03/09/2017 11:44 BST | Updated 04/09/2017 04:50 BST

The Government's Drug Policy Is in Crisis After The Collapse Of 'Laughing Gas' Prosecutions

Yui Mok/PA Wire

In the last week, two prosecutions for supply of nitrous oxide (laughing gas) under the Psychoactive Substances Act 2016 have collapsed. In both cases, it was accepted that nitrous oxide was a medicine, and as such was exempt from the Act. When the Government introduced the draft of this legislation to Parliament it was warned by experts, including its own advisers the Advisory Council on the Misuse of Drugs ('ACMD'), that it was fundamentally flawed and unworkable. Once again though, the Government ignored expert evidence and steamrolled the legislation through Parliament, preferring to be seen to be doing something about so called 'legal highs' - the usual 'tough on drugs' approach.

The Act itself should concern everyone. Rather than banning substances based on supposed harms, it seeks to ban everything that has a potential psychoactive effect including alcohol, tobacco, and medicines (these substances are then exempted from the remit of the legislation). The determination of psychoactivity, and therefore if an offence has been committed under the Act, is based on how a substance interacts with your central nervous system and whether it affects 'mental functioning' or 'emotional state'. This too is a legally flawed definition as it is hard to see how the prosecution can establish if a substance has affected 'mental functioning' or 'emotional state' through laboratory tests, as these are human experiences. Arguably, seeking to control our receptors through the law is also Orwellian in approach.

The Psychoactive Substances Act is not the Government's only failure when it comes to UK drug policy. By its own admission the criminal justice approach to drugs is not working. In July 2017 the Home Office published a review of the 2010 Drugs Strategy and found that drug markets were 'resilient' and that law enforcement has little impact on the availability of drugs. The evaluation also stated that any 'disruption' to the drug market resulting from law enforcement actions was 'short lived'. Not only is law enforcement having little to no impact on the drugs trade but it has no deterrent effect on consumption; this was the conclusion of a Home Office report in 2014 that compared the drug policies of eleven countries, some of whom took a tough criminal justice approach such as Japan and Sweden, and countries that took a more progressive stance like Portugal.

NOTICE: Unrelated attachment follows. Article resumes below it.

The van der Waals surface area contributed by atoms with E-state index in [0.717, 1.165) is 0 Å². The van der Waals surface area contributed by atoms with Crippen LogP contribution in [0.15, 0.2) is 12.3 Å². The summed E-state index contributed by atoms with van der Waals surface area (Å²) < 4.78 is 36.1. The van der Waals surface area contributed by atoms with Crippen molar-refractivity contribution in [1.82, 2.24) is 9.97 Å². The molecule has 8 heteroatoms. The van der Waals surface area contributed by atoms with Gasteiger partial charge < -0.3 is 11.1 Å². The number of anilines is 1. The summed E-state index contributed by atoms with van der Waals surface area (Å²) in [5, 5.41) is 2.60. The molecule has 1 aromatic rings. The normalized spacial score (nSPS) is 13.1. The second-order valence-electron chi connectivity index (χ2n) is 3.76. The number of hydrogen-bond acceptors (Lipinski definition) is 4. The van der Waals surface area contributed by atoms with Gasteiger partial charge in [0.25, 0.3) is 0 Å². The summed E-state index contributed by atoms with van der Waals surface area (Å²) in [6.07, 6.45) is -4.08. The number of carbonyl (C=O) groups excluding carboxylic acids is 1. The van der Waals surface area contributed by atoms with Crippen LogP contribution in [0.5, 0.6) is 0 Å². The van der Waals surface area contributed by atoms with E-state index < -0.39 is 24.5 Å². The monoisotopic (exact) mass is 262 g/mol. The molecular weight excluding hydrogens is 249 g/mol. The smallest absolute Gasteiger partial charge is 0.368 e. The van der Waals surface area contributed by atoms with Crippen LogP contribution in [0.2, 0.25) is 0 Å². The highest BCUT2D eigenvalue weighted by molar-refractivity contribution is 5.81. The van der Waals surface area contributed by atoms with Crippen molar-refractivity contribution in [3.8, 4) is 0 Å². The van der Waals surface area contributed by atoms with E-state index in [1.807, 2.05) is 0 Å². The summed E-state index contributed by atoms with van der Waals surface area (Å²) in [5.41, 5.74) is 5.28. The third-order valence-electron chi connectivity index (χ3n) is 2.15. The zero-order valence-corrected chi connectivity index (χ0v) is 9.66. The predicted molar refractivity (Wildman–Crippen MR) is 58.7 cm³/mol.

Despite the fact that the Home Office know the Psychoactive Substances Act is a legislative mess, that law enforcement has little to no impact on the drugs market, and that the use of drugs is not deterred by the threat of criminal sanctions, they continue regardless. Even worse, the standard line from the Home Office when anything related to drug policy arises is 'Our drug policy is working, drug use is falling'. This is disingenuous at best as the number of people using drugs according to the Crime Survey for England and Wales has remained stable since 2010. What is worse is that the harms associated with drugs has increased exponentially under this Government.

Drug-related hospital admissions are up and drug-related deaths are at an all-time high, with the UK reporting one in three of all drug deaths in Europe. Heroin and morphine deaths have rocketed, with over 1,600 people dying in 2016 - a staggering 109 per cent increase in the last four years. The UK need only look at Portugal to see what can happen when drugs are treated as a health issue rather than a criminal justice one. The Portuguese ended criminal sanctions in 2001 and invested heavily in harm reduction - their rate of drug related deaths is 6 per million whereas in England and Wales it is 66 per million, Scotland is 150 per million. Clearly we are doing something terribly wrong.

Moreover, whilst the Government knows that criminal sanctions do not deter use, they continue to pursue a policy that sees around 50,000 people being criminalised every year for simple possession offences. Young people are disproportionately affected by the laws and the damage of a criminal record is untold, impacting on employment, education and even travel to other countries. The stigma suffered by those who have been criminalised can have life-changing effects.

The Government's drug policy is shambolic and evidence-free. Ministers are obsessed with measuring success based on the numbers of people using drugs, rather than focusing on reducing harms. There needs to be wholescale reform of the UK's drug policy, with a focus on harm reduction and - in the first instance - decriminalising drug possession for personal use. If the Government wants a strategy that works and that protects people, it really is time they listened to the experts.